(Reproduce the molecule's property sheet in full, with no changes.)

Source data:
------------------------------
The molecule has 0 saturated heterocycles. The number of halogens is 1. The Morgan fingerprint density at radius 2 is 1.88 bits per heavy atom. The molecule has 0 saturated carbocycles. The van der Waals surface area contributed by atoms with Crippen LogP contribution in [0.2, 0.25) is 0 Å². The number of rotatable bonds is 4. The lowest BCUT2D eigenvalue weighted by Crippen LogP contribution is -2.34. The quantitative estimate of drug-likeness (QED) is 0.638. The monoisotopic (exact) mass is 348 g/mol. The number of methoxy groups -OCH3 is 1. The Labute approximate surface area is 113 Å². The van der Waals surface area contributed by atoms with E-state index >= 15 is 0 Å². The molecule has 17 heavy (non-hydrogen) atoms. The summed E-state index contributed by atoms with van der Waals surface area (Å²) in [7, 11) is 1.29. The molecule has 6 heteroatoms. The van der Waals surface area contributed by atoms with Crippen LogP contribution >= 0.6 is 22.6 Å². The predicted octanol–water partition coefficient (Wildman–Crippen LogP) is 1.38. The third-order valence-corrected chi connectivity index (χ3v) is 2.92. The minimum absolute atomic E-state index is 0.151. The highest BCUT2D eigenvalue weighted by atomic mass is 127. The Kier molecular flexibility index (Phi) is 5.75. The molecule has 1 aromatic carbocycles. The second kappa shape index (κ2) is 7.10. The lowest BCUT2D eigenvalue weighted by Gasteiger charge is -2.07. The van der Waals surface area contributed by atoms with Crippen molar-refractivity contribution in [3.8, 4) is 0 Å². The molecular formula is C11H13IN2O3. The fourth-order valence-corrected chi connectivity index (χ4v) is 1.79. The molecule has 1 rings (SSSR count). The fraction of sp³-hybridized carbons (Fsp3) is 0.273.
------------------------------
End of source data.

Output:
The molecule has 0 saturated heterocycles. The number of halogens is 1. The Morgan fingerprint density at radius 2 is 1.88 bits per heavy atom. The molecule has 0 saturated carbocycles. The van der Waals surface area contributed by atoms with Crippen LogP contribution in [0.2, 0.25) is 0 Å². The number of rotatable bonds is 4. The lowest BCUT2D eigenvalue weighted by Crippen LogP contribution is -2.34. The quantitative estimate of drug-likeness (QED) is 0.638. The monoisotopic (exact) mass is 348 g/mol. The number of methoxy groups -OCH3 is 1. The Labute approximate surface area is 113 Å². The van der Waals surface area contributed by atoms with E-state index >= 15 is 0 Å². The molecule has 17 heavy (non-hydrogen) atoms. The summed E-state index contributed by atoms with van der Waals surface area (Å²) in [7, 11) is 1.29. The molecule has 6 heteroatoms. The van der Waals surface area contributed by atoms with Crippen LogP contribution >= 0.6 is 22.6 Å². The predicted octanol–water partition coefficient (Wildman–Crippen LogP) is 1.38. The third-order valence-corrected chi connectivity index (χ3v) is 2.92. The minimum absolute atomic E-state index is 0.151. The highest BCUT2D eigenvalue weighted by atomic mass is 127. The Kier molecular flexibility index (Phi) is 5.75. The molecule has 1 aromatic carbocycles. The second kappa shape index (κ2) is 7.10. The lowest BCUT2D eigenvalue weighted by Gasteiger charge is -2.07. The van der Waals surface area contributed by atoms with Crippen molar-refractivity contribution in [3.8, 4) is 0 Å². The molecular formula is C11H13IN2O3. The fourth-order valence-corrected chi connectivity index (χ4v) is 1.79. The molecule has 1 rings (SSSR count). The fraction of sp³-hybridized carbons (Fsp3) is 0.273.